This is a copy of the original review - the link takes you through to the At the Theatre website - The Incomplete Works of Shakespeare - At The Theatre
Written by Sheldon Chadwick - 28/10/2022
The Incomplete Works of Shakespeare– 5 stars!
Presented by The Rubbish Shakespeare company and Wing It – Impro & Stories
The John Foster Drama studio was packed for this new piece of work from Liverpool companies Rubbish Shakespeare and Wing it impro. The tone for the work was set from the pre-show interactions between the actors and audience in addition to the sounds of the medieval version of Thunderstruck.
The set up for this improvised play is simple, William Shakespeare has failed to arrive with the new play. The company all members of the ‘Kings men’ decide that the show must go on as King James is sat in the audience. To ensure it does they derive three ideas from the audience in addition to the title of the play in this instance ‘Sharks Spears forget’ – one of the suggestions ‘the problem’ was based on sharks. From these simple ingredients this troupe of talented actors set about creating a Shakespeare play.
The next 90 minutes is a cavalcade of characters, chaos and clown. The skill of the work is in knitting together the ideas borne out in the early part of the play and slowly linking them to the conclusion. And yes, it is Shakespearean as the company use both prose and verse to create the text. In between all of this we experience love, death, magic – all played and generated in the moment. What was so impressive was the playfulness between both the company and the audience, if you require an extra actor pull them from the crowd. The highlight being a member of the audience instructed to sing ‘the song of war’ – daunting, but the company support the person, named ‘Big Tim’ in doing this. The level of interaction emerges organically and does not feel forced. The stage by the end is littered with props, costume, and musical instruments all of which have been used in different ways.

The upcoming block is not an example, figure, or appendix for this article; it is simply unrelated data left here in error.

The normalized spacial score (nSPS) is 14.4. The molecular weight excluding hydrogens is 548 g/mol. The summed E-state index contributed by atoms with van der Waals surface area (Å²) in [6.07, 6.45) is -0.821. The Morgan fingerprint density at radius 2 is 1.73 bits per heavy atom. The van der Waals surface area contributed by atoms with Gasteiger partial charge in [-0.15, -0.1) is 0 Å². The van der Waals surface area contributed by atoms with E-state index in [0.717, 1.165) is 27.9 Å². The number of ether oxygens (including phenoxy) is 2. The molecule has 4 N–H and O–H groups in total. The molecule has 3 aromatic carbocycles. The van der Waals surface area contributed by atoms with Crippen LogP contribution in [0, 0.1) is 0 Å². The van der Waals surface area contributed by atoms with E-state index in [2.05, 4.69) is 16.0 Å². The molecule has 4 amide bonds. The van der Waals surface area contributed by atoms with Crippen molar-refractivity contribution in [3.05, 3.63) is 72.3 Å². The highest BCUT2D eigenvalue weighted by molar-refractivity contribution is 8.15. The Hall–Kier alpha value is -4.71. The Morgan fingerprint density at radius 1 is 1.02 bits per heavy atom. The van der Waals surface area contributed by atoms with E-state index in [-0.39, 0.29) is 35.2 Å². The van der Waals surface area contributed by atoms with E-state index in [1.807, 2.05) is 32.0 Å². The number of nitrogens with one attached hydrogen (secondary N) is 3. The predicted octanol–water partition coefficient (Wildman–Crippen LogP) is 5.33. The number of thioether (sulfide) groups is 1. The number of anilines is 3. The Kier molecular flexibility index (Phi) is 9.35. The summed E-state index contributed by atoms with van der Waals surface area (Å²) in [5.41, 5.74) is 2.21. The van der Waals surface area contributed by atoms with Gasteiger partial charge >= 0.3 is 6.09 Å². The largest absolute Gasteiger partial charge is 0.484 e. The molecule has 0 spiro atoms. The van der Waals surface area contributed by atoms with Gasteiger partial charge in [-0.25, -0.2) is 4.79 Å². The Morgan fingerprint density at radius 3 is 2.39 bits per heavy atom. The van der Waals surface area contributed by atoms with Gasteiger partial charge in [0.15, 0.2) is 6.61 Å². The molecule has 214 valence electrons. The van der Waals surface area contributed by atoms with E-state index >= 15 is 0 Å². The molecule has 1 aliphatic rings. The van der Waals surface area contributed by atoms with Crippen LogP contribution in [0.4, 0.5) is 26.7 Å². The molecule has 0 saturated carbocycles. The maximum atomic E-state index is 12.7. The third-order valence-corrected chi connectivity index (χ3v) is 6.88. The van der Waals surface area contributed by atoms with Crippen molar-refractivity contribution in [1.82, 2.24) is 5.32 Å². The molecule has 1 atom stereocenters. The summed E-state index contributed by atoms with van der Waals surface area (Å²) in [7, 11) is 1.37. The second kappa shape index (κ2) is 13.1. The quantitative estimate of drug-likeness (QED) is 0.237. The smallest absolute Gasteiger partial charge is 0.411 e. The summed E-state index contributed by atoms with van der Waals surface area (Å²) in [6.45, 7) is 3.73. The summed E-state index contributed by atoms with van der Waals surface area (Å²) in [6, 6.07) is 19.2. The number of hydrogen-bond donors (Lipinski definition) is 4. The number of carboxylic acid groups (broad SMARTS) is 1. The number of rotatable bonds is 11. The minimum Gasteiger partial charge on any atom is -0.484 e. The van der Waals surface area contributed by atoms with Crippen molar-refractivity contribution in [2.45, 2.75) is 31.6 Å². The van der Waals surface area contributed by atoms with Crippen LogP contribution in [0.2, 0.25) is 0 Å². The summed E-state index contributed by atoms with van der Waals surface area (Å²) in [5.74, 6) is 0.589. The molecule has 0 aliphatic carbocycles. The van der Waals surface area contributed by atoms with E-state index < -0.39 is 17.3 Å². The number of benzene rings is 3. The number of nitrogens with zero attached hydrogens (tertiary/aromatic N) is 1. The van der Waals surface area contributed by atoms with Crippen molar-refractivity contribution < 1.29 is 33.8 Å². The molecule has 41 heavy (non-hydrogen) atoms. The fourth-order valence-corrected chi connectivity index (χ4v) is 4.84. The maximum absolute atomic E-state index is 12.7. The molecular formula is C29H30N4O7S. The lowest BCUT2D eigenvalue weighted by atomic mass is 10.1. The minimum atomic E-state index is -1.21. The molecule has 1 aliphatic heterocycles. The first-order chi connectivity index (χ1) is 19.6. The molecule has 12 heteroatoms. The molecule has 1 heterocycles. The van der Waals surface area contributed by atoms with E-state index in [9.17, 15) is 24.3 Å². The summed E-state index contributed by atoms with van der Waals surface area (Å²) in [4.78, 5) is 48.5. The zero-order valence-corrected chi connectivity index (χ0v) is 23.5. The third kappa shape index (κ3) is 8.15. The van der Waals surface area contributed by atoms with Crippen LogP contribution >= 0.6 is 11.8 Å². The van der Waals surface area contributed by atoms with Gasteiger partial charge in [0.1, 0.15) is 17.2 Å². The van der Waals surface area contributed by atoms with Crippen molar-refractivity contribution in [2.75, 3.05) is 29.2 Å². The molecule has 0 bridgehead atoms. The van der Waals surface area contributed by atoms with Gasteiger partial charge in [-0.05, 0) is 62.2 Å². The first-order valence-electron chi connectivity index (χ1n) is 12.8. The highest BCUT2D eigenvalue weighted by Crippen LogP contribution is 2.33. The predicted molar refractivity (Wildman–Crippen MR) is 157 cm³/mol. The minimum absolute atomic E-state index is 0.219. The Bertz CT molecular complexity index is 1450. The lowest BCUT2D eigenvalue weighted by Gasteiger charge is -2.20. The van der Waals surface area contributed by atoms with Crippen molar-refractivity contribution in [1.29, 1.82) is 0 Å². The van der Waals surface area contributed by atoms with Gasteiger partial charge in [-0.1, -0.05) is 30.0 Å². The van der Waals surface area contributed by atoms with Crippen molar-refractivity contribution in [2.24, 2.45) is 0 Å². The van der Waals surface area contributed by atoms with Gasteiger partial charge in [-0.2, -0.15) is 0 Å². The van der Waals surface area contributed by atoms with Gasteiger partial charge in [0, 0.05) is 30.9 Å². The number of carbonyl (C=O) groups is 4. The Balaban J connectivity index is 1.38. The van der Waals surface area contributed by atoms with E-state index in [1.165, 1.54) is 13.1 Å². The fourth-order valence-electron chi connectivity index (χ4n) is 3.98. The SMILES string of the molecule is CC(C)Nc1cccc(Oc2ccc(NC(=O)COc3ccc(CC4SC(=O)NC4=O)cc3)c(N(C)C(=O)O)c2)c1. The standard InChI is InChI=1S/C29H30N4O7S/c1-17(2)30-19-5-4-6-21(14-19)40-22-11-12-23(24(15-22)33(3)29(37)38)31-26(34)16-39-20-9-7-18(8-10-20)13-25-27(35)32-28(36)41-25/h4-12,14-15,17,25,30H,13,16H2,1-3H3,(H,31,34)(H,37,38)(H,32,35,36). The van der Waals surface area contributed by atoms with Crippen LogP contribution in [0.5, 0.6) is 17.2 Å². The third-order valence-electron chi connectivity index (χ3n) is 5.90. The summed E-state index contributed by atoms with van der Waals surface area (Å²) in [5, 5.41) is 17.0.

I highly recommend that you catch this show if you can. It is different to the normal improv work on offer, and this makes a refreshing change. It blends live music, clown, magic realism, physical theatre and storytelling into a delicious mix. The work is rooted in ‘play’ and we enjoy the actor’s childlike spontaneity in discovering each moment. Lee Hithersay, Rob Bond, Mark Smith and musician actor Pete Smith are extremely funny. Each made me laugh and in combination they are hilarious. The final moment of the play is decided by King James – the power of life and death in his hands as he is asked to give a thumbs up or down. As per the King, I give it a massive thumbs up. This is improvised theatre at its best.